Previous students from the MA have gone on to/been commissioned to write for Eastenders, Doctors, Shameless, New Tricks, Heartbeat, Emmerdale and Hollyoaks.

Fees and funding

Fees and funding options for 2013/14 entry are still under review and are subject to change.

Part-time
Postgraduate courses fees per year £3280
Continuation UK/EU Fee** £150

For more information please take a look at our Funding|| section.

* ELQ Student definition - If you are a Home or EU status student and you already have a qualification at or above the level of the programme you wish to study from any country you will be considered as an Equivalent or Lower Qualification (ELQ) student. In 2008 the UK Government decided to stop funding universities for student in this situation and therefore the following fees will apply £5,000. Students from outside the EU are not affected by the policy.

** A fee that is charged on a periodic basis where Postgraduate or Research students need to extend their registration to complete the course.

Facilities

The Clephan Building, home to humanities courses, houses generous teaching accommodation equipped with the latest audio-visual equipment, the Student Advice Centre, Academic Guidance Centre and resources rooms with specialist facilities needed to excel. Our dedicated computer centre includes a state-of-the-art media lab with Apple Intel Mac Pro computers, cinema screens and all the latest creative software applications with full technical support. There are computing classrooms and an additional suite of computer workstations which can be pre-booked. Our computer centre reflects both our commitment to providing access to information technology and our determination to develop innovative teaching methods and web-based learning resources.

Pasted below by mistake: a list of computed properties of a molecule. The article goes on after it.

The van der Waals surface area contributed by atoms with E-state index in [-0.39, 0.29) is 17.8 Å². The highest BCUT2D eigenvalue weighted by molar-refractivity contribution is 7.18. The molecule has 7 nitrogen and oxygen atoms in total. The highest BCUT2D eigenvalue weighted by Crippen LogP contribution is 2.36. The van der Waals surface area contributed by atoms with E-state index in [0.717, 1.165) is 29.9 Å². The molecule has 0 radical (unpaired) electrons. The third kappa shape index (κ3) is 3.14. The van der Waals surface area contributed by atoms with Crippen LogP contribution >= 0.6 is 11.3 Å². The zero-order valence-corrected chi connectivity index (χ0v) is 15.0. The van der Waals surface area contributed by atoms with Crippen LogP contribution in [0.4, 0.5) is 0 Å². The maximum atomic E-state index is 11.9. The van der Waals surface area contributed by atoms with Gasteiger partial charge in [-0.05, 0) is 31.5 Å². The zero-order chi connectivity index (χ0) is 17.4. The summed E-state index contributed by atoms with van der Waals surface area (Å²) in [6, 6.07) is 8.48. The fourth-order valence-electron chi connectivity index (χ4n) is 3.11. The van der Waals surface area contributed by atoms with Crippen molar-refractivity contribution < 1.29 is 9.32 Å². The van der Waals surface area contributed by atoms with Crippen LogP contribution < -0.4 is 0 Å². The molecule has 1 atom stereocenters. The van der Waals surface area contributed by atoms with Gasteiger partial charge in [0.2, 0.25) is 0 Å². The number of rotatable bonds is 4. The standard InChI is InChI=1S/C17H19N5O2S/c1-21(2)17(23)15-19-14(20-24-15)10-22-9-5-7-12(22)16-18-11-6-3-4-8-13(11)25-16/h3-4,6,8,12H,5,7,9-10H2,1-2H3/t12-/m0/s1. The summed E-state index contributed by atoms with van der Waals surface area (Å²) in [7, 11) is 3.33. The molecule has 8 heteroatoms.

How to apply

Students can apply directly to study this postgraduate taught course at DMU by using our online applications portal|.


Contact details

 

For further information and admissions advice

Study enquiries:  +44 (0) 116  2 50 60 70

Submit an online form| to ask questions and get advice.

 

 
Events target area image
Events

At DMU there is always something to do or see, check out our events for yourself.

News target area image
News

DMU is a dynamic university, read about what we have been up to in our latest news section.

Mission and vision target area image
Mission and vision

Read about our mission and vision and how these create a supportive and exciting learning environment.